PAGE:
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What Microsoft got right and wrong at E3 2018

Microsoft invests in games, has shift definition of ‘exclusive’

Gears 5
| The Coalition/Microsoft

The Xbox One X might be the most powerful console on the market, and it might be on sale right now, but Microsoft has a real shortage of software with which to fight the PlayStation 4 and Nintendo Switch.

This is what the company had to address with its press conference at E3 2018, so let’s take a look at what Microsoft did right, and wrong.


FromSoftware/Activision

Right: All those games!

Microsoft had to fight the perception that the Xbox One platform is hurting for games, and it did so effectively with a show that focused on game after game after game. The use of the word “exclusive” wasn’t all exactly on the up-and-up — we’ll talk about that a bit later — but it got the job done. Microsoft needed to focus on games, and that’s what it did. Thank the maker.

We Happy Few Compulsion Games/Gearbox Publishing

Right: Buying all those studios

We know that Microsoft is struggling when it comes to exclusive games, and the company needed to get the checkbook out to fix it. Microsoft has acquired Ninja Theory, Undead Labs, Compulsion Labs, PlayGround Games and has opened a brand-new studio called The Initiative. These are smart buys, but more than that, they were absolutely necessary if Microsoft is hoping to be competitive at all. Microsoft needed to spend some money, and this is a good slate of studios to pick up.

Forza Horizon 4 Playground Games/Microsoft Studios

Right: Forza Horizon 4!

Forza Horizon 4 looks beautiful: The weather and season information is shared across all the players so you’re all racing in the same conditions, and the environment changes depending on the season. It’s coming to Xbox One and PC, and ... I don’t have much else to add. It just looks like a seriously fun racing game, and is an exclusive. Seeing this game on display made me glad I have an Xbox One X hooked up to a 4K TV. I’m into it.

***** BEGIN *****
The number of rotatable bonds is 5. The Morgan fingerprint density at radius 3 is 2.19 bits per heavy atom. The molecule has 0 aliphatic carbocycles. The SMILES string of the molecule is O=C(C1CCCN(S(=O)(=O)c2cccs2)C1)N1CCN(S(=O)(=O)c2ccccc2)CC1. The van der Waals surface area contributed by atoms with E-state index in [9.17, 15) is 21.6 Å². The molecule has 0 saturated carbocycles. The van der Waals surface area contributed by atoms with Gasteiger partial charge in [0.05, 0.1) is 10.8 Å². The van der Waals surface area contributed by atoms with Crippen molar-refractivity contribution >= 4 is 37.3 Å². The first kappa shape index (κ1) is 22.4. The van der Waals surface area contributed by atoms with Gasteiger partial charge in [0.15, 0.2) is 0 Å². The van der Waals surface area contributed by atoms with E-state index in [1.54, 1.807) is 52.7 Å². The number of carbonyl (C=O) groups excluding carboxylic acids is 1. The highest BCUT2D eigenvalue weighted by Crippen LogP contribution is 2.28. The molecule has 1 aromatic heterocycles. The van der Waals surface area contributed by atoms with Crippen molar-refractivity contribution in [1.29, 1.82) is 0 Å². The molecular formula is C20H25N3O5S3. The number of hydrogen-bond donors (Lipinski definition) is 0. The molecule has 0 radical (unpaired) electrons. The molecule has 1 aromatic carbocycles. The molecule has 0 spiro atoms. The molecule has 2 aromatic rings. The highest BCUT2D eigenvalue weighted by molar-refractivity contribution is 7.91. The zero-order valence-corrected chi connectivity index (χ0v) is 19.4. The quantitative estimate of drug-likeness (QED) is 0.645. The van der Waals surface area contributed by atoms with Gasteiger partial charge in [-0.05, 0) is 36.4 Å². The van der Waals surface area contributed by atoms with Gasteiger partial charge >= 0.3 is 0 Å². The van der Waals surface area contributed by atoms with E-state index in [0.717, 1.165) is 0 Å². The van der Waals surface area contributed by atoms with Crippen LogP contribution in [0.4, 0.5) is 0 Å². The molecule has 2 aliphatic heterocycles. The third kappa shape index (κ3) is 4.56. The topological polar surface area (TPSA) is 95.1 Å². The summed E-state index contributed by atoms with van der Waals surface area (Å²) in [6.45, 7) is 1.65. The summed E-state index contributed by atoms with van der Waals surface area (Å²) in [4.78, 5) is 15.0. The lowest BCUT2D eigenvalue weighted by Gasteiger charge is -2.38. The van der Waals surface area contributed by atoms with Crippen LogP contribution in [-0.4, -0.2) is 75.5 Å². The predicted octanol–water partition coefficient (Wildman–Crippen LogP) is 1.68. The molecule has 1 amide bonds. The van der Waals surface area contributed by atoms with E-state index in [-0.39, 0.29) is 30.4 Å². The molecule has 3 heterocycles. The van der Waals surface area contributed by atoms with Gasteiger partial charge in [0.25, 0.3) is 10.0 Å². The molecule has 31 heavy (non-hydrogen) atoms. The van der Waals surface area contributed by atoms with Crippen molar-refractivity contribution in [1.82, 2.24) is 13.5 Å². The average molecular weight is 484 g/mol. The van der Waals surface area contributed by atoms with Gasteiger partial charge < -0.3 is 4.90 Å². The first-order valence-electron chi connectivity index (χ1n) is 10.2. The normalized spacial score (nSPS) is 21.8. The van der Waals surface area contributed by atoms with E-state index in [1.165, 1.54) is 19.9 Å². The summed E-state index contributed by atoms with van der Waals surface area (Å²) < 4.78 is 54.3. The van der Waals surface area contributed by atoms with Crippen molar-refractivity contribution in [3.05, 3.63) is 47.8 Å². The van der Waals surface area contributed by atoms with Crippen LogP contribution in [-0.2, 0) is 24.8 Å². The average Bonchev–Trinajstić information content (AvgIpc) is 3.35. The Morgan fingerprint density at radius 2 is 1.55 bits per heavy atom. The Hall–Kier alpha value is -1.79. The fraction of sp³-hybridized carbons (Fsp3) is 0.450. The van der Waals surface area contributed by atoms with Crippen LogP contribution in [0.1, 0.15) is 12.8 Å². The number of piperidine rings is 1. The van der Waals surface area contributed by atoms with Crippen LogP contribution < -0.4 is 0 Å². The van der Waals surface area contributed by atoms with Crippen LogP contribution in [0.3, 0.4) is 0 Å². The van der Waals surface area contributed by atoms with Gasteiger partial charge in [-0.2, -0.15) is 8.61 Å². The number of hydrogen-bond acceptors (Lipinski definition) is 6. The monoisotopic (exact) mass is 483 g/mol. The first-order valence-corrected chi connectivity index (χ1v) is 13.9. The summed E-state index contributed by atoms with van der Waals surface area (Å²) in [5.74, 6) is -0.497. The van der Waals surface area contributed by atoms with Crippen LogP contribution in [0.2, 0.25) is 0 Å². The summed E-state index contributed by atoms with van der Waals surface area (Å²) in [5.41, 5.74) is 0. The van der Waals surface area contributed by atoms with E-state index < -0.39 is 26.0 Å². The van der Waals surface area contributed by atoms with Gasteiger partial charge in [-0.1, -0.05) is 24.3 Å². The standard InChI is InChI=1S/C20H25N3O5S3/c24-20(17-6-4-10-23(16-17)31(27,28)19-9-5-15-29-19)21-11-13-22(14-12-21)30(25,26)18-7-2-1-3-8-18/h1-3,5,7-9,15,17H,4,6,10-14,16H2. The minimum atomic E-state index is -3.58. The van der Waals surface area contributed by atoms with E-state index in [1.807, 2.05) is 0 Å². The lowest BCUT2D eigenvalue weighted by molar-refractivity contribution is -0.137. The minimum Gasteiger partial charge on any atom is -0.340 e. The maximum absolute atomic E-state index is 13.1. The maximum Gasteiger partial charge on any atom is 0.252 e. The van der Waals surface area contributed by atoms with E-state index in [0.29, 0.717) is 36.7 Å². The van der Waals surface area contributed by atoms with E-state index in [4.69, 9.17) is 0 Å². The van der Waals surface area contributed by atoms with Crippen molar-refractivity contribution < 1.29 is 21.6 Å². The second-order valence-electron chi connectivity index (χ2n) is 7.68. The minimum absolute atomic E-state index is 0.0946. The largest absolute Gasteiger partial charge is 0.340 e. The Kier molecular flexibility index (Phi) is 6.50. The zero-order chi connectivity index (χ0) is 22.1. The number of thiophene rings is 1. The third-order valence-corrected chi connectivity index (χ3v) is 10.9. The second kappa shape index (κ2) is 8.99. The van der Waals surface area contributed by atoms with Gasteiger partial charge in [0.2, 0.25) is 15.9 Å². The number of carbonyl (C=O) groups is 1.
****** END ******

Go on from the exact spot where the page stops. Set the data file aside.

Right: The future seems like a bright place

Microsoft is working on a cloud gaming service so you can play Xbox Games on your phone, there is another Xbox system in the works, and Microsoft has invested a lot of money in a large number of studios. There’s something called “Fast Start” coming to the Xbox Game Pass that’s supposed to use machine learning to let you start playing your games faster.

A lot of these things sound like what EA is cooking up, and it increasingly looks like players will be subscribing to a number of services in the near future if they want to play games first or not worry about buying them $60 at a time.

The downside about all this is that we live in the present, not the future. Microsoft is investing in making things better across the next few years, but it’s still likely to be a cold rest of 2018.

Dontnod Entertainment/Square Enix

Wrong: Multiplatform games

Which of these games were exclusive, which were timed exclusives and which were just coming to the Xbox along with the PC and PlayStation 4? The voice may have said “exclusive,” but the text on the screen would sometimes say “console launch exclusive.”

Some of the games were just being shown for the first time at Microsoft’s show, but didn’t have any kind of exclusivity at all. Some of the games had the “optimized for Xbox One X” logo at the end of the demo, and that’s about it. No one wants to advertise its competitors, but no other company tries to stretch the use of the word “exclusive” as far as Microsoft.

The Division 2 Massive Entertainment/Ubisoft

Wrong: Ubisoft role-playing its way through The Division 2 demo

No one talks like that when they’re playing a video game. No one acts like that when they’re playing a video game. It’s so relentlessly phony and embarrassing that it’s hard to watch. Ubisoft is particularly bad about using this trick during press conferences, and I wish they would just give it up.

The Division 2 looks good, but the fake voice chat made me cringe through the presentation. “Great idea, let’s just die,” a character says at some point. We’ll go with that.

Gears of War 5 The Coalition/Microsoft Studios

Wrong: Gears 5

If you had told me the trailer for Gears of War 5 was Gears of War 3, I would probably have believed you. And the crossover between Gears of War and Funko Pop looks like something someone cooked up to make fun of both brands.

I’m not sure how Microsoft can shake up the Gears of War franchise in an appealing manner, but holy heck does it it need to get on that.

Wrong: Remember the Xbox One X?

The Xbox One X is probably Microsoft’s best competitive advantage right now, and outside of HDR and 4K text at the bottom left of some of the demos, it was barely mentioned at all. Having more power only gets you so far without games, and Microsoft seems to have grasped that limitation. It’s pretty early to be thinking about the next Xbox, but it’s going to be very telling to see if Microsoft chases the raw power advantage so aggressively again.